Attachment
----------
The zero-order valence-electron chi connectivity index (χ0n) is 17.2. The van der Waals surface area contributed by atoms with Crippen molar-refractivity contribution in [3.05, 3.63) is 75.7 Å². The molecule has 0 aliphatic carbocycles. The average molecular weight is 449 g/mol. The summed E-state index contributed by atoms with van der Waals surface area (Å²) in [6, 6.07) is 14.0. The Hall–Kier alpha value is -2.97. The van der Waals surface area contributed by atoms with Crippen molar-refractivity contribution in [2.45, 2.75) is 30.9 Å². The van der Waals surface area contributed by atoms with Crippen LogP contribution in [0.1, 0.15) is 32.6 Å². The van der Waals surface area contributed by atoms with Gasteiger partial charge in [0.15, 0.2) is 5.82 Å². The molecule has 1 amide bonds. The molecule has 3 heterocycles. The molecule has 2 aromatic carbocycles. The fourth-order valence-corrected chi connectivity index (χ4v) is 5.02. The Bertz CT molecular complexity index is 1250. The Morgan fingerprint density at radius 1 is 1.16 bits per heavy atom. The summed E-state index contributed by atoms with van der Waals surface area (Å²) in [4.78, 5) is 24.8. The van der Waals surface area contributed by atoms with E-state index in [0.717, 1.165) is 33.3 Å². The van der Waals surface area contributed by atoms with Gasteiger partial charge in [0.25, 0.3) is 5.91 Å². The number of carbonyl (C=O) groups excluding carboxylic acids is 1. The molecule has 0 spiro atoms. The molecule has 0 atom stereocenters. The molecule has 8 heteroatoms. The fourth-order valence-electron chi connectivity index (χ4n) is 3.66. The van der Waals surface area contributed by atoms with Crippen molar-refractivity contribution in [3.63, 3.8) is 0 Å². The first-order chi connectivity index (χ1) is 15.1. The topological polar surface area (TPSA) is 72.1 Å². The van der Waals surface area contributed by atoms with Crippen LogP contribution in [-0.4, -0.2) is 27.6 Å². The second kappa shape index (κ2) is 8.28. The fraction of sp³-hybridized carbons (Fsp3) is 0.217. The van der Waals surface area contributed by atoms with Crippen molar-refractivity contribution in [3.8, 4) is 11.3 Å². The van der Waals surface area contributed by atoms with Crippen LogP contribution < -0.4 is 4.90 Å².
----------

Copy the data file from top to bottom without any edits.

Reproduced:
The zero-order valence-electron chi connectivity index (χ0n) is 17.2. The van der Waals surface area contributed by atoms with Crippen molar-refractivity contribution in [3.05, 3.63) is 75.7 Å². The molecule has 0 aliphatic carbocycles. The average molecular weight is 449 g/mol. The summed E-state index contributed by atoms with van der Waals surface area (Å²) in [6, 6.07) is 14.0. The Hall–Kier alpha value is -2.97. The van der Waals surface area contributed by atoms with Crippen molar-refractivity contribution in [2.45, 2.75) is 30.9 Å². The van der Waals surface area contributed by atoms with Crippen LogP contribution in [0.1, 0.15) is 32.6 Å². The van der Waals surface area contributed by atoms with Gasteiger partial charge in [0.15, 0.2) is 5.82 Å². The molecule has 1 amide bonds. The molecule has 3 heterocycles. The molecule has 2 aromatic carbocycles. The fourth-order valence-corrected chi connectivity index (χ4v) is 5.02. The Bertz CT molecular complexity index is 1250. The Morgan fingerprint density at radius 1 is 1.16 bits per heavy atom. The summed E-state index contributed by atoms with van der Waals surface area (Å²) in [4.78, 5) is 24.8. The van der Waals surface area contributed by atoms with E-state index in [0.717, 1.165) is 33.3 Å². The van der Waals surface area contributed by atoms with Gasteiger partial charge in [0.25, 0.3) is 5.91 Å². The number of carbonyl (C=O) groups excluding carboxylic acids is 1. The molecule has 0 spiro atoms. The molecule has 0 atom stereocenters. The molecule has 8 heteroatoms. The fourth-order valence-electron chi connectivity index (χ4n) is 3.66. The van der Waals surface area contributed by atoms with Crippen molar-refractivity contribution in [3.63, 3.8) is 0 Å². The first-order chi connectivity index (χ1) is 15.1. The topological polar surface area (TPSA) is 72.1 Å². The van der Waals surface area contributed by atoms with Crippen LogP contribution in [-0.4, -0.2) is 27.6 Å². The second kappa shape index (κ2) is 8.28. The fraction of sp³-hybridized carbons (Fsp3) is 0.217. The van der Waals surface area contributed by atoms with Crippen molar-refractivity contribution in [3.8, 4) is 11.3 Å². The van der Waals surface area contributed by atoms with Crippen LogP contribution < -0.4 is 4.90 Å².